GILBERT: Well, I grew up pretty much in the '70s and early '80s, in there, and then I went to boarding school in probably '83. It was a very different place because New York was - first of all, it was very feudal. So if you're on the Upper East Side you kind of stayed on the Upper East Side. And if you're on the Upper West Side, you stayed on the Upper West Side. And no one ventured below 57th Street - that just seemed to like a different kind of Manhattan. And so I pretty much lived a very insular life on the Upper East Side. And things were kind of dangerous, the city was a rougher place. Yet, I also had a tremendous amount of freedom. I mean at, you know, nine years old I was walking to school by myself. At 12, I could roam and go anywhere I want within pretty much a 20 block, you know, radius. But it was still a lot of freedom, considering what the city was like back then. Whereas, today, it's so much safer yet, you know, kids are being walked to school up until, you know, sixth and seventh grade, and it's - parenting is much more on top of the kids as opposed to back then were we were really allowed to roam the streets.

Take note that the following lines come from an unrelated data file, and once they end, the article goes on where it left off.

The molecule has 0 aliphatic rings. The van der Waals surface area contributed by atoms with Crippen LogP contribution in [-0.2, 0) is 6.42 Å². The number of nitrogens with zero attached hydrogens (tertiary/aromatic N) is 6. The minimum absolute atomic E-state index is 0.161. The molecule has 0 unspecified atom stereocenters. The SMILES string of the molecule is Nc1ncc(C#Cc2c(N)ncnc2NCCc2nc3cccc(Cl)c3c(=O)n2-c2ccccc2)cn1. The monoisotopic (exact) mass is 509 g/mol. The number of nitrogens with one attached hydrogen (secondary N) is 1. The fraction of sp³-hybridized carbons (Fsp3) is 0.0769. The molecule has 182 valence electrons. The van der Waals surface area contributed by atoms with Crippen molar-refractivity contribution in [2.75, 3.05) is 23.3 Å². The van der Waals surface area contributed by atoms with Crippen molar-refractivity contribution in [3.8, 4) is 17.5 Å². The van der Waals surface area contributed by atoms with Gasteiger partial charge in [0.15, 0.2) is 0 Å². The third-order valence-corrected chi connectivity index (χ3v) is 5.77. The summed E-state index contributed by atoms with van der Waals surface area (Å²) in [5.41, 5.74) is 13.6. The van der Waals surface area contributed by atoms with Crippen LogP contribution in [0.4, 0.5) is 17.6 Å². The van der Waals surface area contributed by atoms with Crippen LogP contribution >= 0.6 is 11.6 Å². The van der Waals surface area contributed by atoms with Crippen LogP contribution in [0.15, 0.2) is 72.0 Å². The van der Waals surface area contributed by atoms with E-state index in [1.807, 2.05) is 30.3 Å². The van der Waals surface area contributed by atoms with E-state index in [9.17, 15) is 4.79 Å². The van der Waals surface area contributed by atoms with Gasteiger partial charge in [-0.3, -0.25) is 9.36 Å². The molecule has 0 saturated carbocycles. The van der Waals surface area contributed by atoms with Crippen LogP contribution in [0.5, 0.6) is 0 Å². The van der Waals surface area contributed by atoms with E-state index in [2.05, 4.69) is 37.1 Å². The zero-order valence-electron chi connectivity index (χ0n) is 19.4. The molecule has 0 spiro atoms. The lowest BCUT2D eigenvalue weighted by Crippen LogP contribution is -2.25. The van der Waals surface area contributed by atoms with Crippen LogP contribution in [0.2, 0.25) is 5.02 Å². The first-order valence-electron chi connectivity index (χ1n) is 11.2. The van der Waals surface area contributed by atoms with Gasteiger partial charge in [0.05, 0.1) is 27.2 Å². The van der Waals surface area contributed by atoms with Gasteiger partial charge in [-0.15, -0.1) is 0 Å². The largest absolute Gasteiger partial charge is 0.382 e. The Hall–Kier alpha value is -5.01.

GROSS: And tell us about your father and his work.
GILBERT: My father was an investment banker and he worked at Morgan Stanley for his whole career. And he became chairman of Morgan Stanley and he was, you know, he's this really impressive, wonderful guy, who is very shy and very quiet. And one of the reasons why I wrote the book is he was always, you know, this guy who was intimidating to all my friends. And I was at this, I was at this luncheon and he stood up and said a few words. And I was sitting next to an old friend of his who grew up with him. And she turned to me and said, you know, it always amazes me to see her dad, you know, stand up and speak so clearly and eloquently, and he's funny because growing up he was a very shy guy and he could barely look you in the eye and he had a bit of a stammer. And that was just not the father that I knew, that was a different person. And I think in the book I liken it to putting pastel on a police sketch. I mean, you kind of have this idea of your father and then he suddenly makes this 180-degree turn. And that's what I wanted to do with the book, really, was to kind of explore that sense of what if you can meet your father when he was a young guy - at 17 - at his most awkward - how would your impressions of this kind of unknowable man change if you could see him at his most knowable?